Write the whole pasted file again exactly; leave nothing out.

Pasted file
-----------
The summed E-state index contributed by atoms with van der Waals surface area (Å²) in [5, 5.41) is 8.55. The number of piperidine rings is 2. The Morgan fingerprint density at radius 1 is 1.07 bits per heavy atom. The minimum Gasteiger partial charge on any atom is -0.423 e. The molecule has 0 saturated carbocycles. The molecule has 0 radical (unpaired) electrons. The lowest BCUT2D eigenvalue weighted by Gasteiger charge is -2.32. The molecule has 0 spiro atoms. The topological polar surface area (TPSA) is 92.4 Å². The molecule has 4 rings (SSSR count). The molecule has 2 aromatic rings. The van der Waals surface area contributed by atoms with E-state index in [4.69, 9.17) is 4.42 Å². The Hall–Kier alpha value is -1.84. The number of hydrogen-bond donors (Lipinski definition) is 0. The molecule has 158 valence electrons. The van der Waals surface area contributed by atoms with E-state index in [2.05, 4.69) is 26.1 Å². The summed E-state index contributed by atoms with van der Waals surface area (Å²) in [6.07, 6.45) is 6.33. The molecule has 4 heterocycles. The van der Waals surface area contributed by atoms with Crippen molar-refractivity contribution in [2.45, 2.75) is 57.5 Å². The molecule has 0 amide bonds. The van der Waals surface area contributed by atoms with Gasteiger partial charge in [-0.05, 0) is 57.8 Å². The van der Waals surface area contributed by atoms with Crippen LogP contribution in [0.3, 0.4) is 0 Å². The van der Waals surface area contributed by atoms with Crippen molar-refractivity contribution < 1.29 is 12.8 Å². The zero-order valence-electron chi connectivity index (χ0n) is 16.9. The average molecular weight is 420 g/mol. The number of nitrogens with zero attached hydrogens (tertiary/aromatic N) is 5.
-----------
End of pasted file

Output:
The summed E-state index contributed by atoms with van der Waals surface area (Å²) in [5, 5.41) is 8.55. The number of piperidine rings is 2. The Morgan fingerprint density at radius 1 is 1.07 bits per heavy atom. The minimum Gasteiger partial charge on any atom is -0.423 e. The molecule has 0 saturated carbocycles. The molecule has 0 radical (unpaired) electrons. The lowest BCUT2D eigenvalue weighted by Gasteiger charge is -2.32. The molecule has 0 spiro atoms. The topological polar surface area (TPSA) is 92.4 Å². The molecule has 4 rings (SSSR count). The molecule has 2 aromatic rings. The van der Waals surface area contributed by atoms with E-state index in [4.69, 9.17) is 4.42 Å². The Hall–Kier alpha value is -1.84. The number of hydrogen-bond donors (Lipinski definition) is 0. The molecule has 158 valence electrons. The van der Waals surface area contributed by atoms with E-state index in [2.05, 4.69) is 26.1 Å². The summed E-state index contributed by atoms with van der Waals surface area (Å²) in [6.07, 6.45) is 6.33. The molecule has 4 heterocycles. The van der Waals surface area contributed by atoms with Crippen molar-refractivity contribution in [2.45, 2.75) is 57.5 Å². The molecule has 0 amide bonds. The van der Waals surface area contributed by atoms with Gasteiger partial charge in [-0.05, 0) is 57.8 Å². The van der Waals surface area contributed by atoms with Crippen LogP contribution in [0.3, 0.4) is 0 Å². The van der Waals surface area contributed by atoms with Crippen molar-refractivity contribution < 1.29 is 12.8 Å². The zero-order valence-electron chi connectivity index (χ0n) is 16.9. The average molecular weight is 420 g/mol. The number of nitrogens with zero attached hydrogens (tertiary/aromatic N) is 5.